In the late 1960s, Judy Collins, for whatever reason, came to Fairbanks, Alaska and did a performance at Patty Gym at the University of Alaska, the largest venue in Fairbanks at the time. The first song was her hit cover of Leonard Cohen’s “Suzanne.” After singing it, accompanying herself on the piano, she said, “I love Leonard Cohen songs. Let’s do some more.” She then sang wonderful covers of “Sisters of Mercy,” “Hey, That’s No Way to Say Goodbye,” “So Long Marianne” and “Bird on a Wire.” That was WC’s introduction to Leonard Cohen, as sung by Judy Collins in her beautiful mezzo-soprano. After an introduction like that, you kind of get fascinated.
No one better blended the sacred and profane in song lyrics than Leonard Cohen. No one’s song lyrics were closer to poetry. There was nothing wrong with his tunes, but for WC, it was always the lyrics. It’s that mix of the sacred and profane that make “Hallelujah” so great. In fact, those lyrics are so wonderful that WC is reluctant to sully them with anything WC could possibly write.
From “Hey, That’s No Way to Say Goodbye”:
I’m not looking for another as I wander in my time,
walk me to the corner, our steps will always rhyme
you know my love goes with you as your love stays with me,
it’s just the way it changes, like the shoreline and the sea,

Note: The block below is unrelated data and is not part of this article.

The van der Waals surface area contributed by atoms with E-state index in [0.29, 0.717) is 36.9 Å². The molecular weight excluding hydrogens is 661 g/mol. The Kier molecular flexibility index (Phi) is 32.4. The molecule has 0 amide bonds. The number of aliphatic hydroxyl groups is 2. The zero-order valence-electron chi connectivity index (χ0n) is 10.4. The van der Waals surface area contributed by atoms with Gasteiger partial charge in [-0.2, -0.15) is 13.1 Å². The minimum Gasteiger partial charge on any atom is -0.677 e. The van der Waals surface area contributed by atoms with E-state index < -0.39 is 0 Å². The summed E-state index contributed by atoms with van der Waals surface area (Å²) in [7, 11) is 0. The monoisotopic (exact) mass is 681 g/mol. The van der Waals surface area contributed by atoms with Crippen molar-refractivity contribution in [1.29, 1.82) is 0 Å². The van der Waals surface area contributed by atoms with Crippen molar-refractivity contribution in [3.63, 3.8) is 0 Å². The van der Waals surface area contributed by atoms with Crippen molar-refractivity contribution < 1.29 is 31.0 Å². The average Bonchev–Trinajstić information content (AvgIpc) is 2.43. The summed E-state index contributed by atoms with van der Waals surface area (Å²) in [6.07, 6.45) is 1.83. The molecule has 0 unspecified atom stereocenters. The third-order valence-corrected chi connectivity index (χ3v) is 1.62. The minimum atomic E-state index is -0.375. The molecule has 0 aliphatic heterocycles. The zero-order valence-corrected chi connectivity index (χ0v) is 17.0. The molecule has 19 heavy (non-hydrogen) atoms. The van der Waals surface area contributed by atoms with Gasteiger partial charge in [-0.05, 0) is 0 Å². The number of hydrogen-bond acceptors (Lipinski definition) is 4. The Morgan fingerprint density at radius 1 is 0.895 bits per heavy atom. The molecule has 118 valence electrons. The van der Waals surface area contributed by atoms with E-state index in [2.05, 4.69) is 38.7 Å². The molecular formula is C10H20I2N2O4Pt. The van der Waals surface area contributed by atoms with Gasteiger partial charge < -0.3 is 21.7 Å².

but let’s not talk of love or change and things we can’t untie,
your eyes are soft with sorrow,
Hey, that’s no way to say goodbye.
The New Yorker had a brilliant biographical article on Cohen recently, “Cohen Makes It Darker,” on the occasion of his last album. Cohen was well aware he was dying. In a letter to former lover and muse, Marianne Iheln – the Marianne in “So Long, Marianne” – back in July, he wrote,
Well Marianne, it’s come to this time when we are really so old and our bodies are falling apart and I think I will follow you very soon. Know that I am so close behind you that if you stretch out your hand, I think you can reach mine. And you know that I’ve always loved you for your beauty and your wisdom, but I don’t need to say anything more about that because you know all about that. But now, I just want to wish you a very good journey. Goodbye old friend. Endless love, see you down the road.
And now, just a few months later, Cohen is gone.
2016 is proving to be brutal for the artists that WC loves. And now another one is lost to us, who for five decades wrote songs that resonated in WC, music to listen to in the dark hours, music to shrive the soul. From his last album, released just last month, “You Want It Darker”:
If thine is the glory then mine must be the shame
You want it darker
We kill the flame
Rest in peace, Leonard Cohen, 1935-2016.